Reaction Times of Normal Listeners to Laryngeal, Alaryngeal, and Synthetic Speech The purpose of this study was to compare listener processing demands when decoding alaryngeal compared to laryngeal speech. Fifty-six listeners were presented with single words produced by 1 proficient speaker from 5 different modes of speech: normal, tracheosophageal (TE), esophageal (ES), electrolaryngeal (EL), and synthetic speech (SS). Cognitive processing load ... Research Article
Research Article  |   December 01, 2006
Reaction Times of Normal Listeners to Laryngeal, Alaryngeal, and Synthetic Speech
 
Author Affiliations & Notes
  • Paul M. Evitts
    Bowling Green State University, Bowling Green, OH
  • Jeff Searl
    Bowling Green State University, Bowling Green, OH
  • Contact Author: Paul M. Evitts, who is now at Department of Communicative Disorders, West Chester University, West Chester, PA 19383. E-mail: pevitts@wcupa.edu.
  • Jeff Searl is currently an Associate Professor in the Hearing and Speech Department at the University of Kansas Medical Center, Kansas City, KS.
    Jeff Searl is currently an Associate Professor in the Hearing and Speech Department at the University of Kansas Medical Center, Kansas City, KS.×
Article Information
Speech, Voice & Prosodic Disorders / Augmentative & Alternative Communication / Speech, Voice & Prosody / Speech / Research Articles
Research Article   |   December 01, 2006
Reaction Times of Normal Listeners to Laryngeal, Alaryngeal, and Synthetic Speech
Journal of Speech, Language, and Hearing Research, December 2006, Vol. 49, 1380-1390. doi:10.1044/1092-4388(2006/099)
History: Received September 9, 2005 , Accepted April 22, 2006
 
Journal of Speech, Language, and Hearing Research, December 2006, Vol. 49, 1380-1390. doi:10.1044/1092-4388(2006/099)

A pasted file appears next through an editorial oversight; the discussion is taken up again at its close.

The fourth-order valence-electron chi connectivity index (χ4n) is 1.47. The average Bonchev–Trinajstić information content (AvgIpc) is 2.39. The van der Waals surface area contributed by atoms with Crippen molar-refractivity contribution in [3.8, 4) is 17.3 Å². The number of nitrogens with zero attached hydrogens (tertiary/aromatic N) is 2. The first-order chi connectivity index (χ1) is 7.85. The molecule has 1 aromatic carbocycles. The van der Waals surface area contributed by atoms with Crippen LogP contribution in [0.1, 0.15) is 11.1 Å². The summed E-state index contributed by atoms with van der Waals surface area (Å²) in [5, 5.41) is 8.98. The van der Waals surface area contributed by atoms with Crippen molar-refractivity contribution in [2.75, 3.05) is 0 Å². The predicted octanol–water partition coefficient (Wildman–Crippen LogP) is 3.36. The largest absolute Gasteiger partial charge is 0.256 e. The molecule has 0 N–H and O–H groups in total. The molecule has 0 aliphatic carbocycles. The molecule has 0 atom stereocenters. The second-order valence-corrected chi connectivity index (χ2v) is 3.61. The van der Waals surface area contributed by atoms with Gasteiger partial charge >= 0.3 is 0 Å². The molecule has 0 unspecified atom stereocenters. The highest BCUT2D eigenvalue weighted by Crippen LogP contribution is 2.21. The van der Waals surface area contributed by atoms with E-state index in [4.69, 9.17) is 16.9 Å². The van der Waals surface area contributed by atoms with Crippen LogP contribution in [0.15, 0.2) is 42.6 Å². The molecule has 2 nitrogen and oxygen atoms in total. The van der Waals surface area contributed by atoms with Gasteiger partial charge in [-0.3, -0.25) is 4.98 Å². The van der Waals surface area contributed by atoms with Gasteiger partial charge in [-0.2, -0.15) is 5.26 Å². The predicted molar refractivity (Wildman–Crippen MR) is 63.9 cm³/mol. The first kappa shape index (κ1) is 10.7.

History: Received September 9, 2005; Accepted April 22, 2006
Web of Science® Times Cited: 7

The purpose of this study was to compare listener processing demands when decoding alaryngeal compared to laryngeal speech. Fifty-six listeners were presented with single words produced by 1 proficient speaker from 5 different modes of speech: normal, tracheosophageal (TE), esophageal (ES), electrolaryngeal (EL), and synthetic speech (SS). Cognitive processing load was indexed by listener reaction time (RT). To account for significant durational differences among the modes of speech, an RT ratio was calculated (stimulus duration divided by RT). Results indicated that the cognitive processing load was greater for ES and EL relative to normal speech. TE and normal speech did not differ in terms of RT ratio, suggesting fairly comparable cognitive demands placed on the listener. SS required greater cognitive processing load than normal and alaryngeal speech. The results are discussed relative to alaryngeal speech intelligibility and the role of the listener. Potential clinical applications and directions for future research are also presented.

Acknowledgments
This study was completed in partial fulfillment of the requirements for a PhD at Bowling Green State University, Bowling Green, OH. Results of this study were presented at the Annual Convention of the American Speech-Language-Hearing Association, Philadelphia, November 2004. We thank Larry Small and Rod Gabel for their guidance and Rachel Roszman for her assistance in data management.
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